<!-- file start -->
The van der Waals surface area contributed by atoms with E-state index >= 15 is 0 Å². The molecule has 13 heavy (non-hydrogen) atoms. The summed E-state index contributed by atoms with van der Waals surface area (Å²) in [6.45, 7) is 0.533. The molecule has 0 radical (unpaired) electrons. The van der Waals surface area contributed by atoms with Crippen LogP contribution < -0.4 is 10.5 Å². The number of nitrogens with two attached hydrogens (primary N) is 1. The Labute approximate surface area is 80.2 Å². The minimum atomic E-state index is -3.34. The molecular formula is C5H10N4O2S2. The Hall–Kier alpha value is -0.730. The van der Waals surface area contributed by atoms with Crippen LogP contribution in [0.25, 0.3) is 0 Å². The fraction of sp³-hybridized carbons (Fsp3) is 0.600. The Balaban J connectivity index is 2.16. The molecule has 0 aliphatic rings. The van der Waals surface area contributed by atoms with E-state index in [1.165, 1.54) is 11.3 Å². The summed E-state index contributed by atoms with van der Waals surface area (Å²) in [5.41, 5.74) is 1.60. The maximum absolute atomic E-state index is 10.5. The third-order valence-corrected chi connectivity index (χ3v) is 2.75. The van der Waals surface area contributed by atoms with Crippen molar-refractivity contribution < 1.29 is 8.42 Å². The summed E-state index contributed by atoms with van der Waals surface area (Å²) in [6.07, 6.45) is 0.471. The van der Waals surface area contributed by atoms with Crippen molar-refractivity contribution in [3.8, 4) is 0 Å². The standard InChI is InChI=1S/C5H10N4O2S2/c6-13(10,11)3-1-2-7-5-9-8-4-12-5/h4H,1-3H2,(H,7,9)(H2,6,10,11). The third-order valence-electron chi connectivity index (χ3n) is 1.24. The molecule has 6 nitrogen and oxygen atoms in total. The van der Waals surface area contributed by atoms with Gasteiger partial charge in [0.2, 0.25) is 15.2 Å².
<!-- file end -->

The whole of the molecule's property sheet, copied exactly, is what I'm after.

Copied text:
The van der Waals surface area contributed by atoms with E-state index >= 15 is 0 Å². The molecule has 13 heavy (non-hydrogen) atoms. The summed E-state index contributed by atoms with van der Waals surface area (Å²) in [6.45, 7) is 0.533. The molecule has 0 radical (unpaired) electrons. The van der Waals surface area contributed by atoms with Crippen LogP contribution < -0.4 is 10.5 Å². The number of nitrogens with two attached hydrogens (primary N) is 1. The Labute approximate surface area is 80.2 Å². The minimum atomic E-state index is -3.34. The molecular formula is C5H10N4O2S2. The Hall–Kier alpha value is -0.730. The van der Waals surface area contributed by atoms with Crippen LogP contribution in [0.25, 0.3) is 0 Å². The fraction of sp³-hybridized carbons (Fsp3) is 0.600. The Balaban J connectivity index is 2.16. The molecule has 0 aliphatic rings. The van der Waals surface area contributed by atoms with E-state index in [1.165, 1.54) is 11.3 Å². The summed E-state index contributed by atoms with van der Waals surface area (Å²) in [5.41, 5.74) is 1.60. The maximum absolute atomic E-state index is 10.5. The third-order valence-corrected chi connectivity index (χ3v) is 2.75. The van der Waals surface area contributed by atoms with Crippen molar-refractivity contribution < 1.29 is 8.42 Å². The summed E-state index contributed by atoms with van der Waals surface area (Å²) in [6.07, 6.45) is 0.471. The van der Waals surface area contributed by atoms with Crippen molar-refractivity contribution in [3.8, 4) is 0 Å². The standard InChI is InChI=1S/C5H10N4O2S2/c6-13(10,11)3-1-2-7-5-9-8-4-12-5/h4H,1-3H2,(H,7,9)(H2,6,10,11). The third-order valence-electron chi connectivity index (χ3n) is 1.24. The molecule has 6 nitrogen and oxygen atoms in total. The van der Waals surface area contributed by atoms with Gasteiger partial charge in [0.2, 0.25) is 15.2 Å².